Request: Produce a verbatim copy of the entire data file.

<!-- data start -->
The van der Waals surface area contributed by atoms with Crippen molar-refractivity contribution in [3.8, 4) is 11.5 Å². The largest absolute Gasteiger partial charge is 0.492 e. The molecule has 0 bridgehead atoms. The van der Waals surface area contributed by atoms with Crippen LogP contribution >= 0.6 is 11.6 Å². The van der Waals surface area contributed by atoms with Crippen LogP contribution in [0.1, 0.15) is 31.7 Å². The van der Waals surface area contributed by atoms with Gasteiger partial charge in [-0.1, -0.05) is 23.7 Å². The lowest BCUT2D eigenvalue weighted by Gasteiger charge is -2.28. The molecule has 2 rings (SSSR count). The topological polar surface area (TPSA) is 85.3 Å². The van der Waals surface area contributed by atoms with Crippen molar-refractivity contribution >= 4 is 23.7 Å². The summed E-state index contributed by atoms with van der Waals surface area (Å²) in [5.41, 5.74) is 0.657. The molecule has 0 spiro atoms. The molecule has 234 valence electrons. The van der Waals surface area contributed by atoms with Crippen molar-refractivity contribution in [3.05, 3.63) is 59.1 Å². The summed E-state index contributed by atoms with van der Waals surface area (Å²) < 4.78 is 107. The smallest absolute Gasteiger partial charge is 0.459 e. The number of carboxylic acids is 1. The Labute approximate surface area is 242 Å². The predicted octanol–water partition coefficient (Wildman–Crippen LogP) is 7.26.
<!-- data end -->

The van der Waals surface area contributed by atoms with Crippen molar-refractivity contribution in [3.8, 4) is 11.5 Å². The largest absolute Gasteiger partial charge is 0.492 e. The molecule has 0 bridgehead atoms. The van der Waals surface area contributed by atoms with Crippen LogP contribution >= 0.6 is 11.6 Å². The van der Waals surface area contributed by atoms with Crippen LogP contribution in [0.1, 0.15) is 31.7 Å². The van der Waals surface area contributed by atoms with Gasteiger partial charge in [-0.1, -0.05) is 23.7 Å². The lowest BCUT2D eigenvalue weighted by Gasteiger charge is -2.28. The molecule has 2 rings (SSSR count). The topological polar surface area (TPSA) is 85.3 Å². The van der Waals surface area contributed by atoms with Crippen molar-refractivity contribution >= 4 is 23.7 Å². The summed E-state index contributed by atoms with van der Waals surface area (Å²) in [5.41, 5.74) is 0.657. The molecule has 0 spiro atoms. The molecule has 234 valence electrons. The van der Waals surface area contributed by atoms with Crippen molar-refractivity contribution in [3.05, 3.63) is 59.1 Å². The summed E-state index contributed by atoms with van der Waals surface area (Å²) < 4.78 is 107. The smallest absolute Gasteiger partial charge is 0.459 e. The number of carboxylic acids is 1. The Labute approximate surface area is 242 Å². The predicted octanol–water partition coefficient (Wildman–Crippen LogP) is 7.26.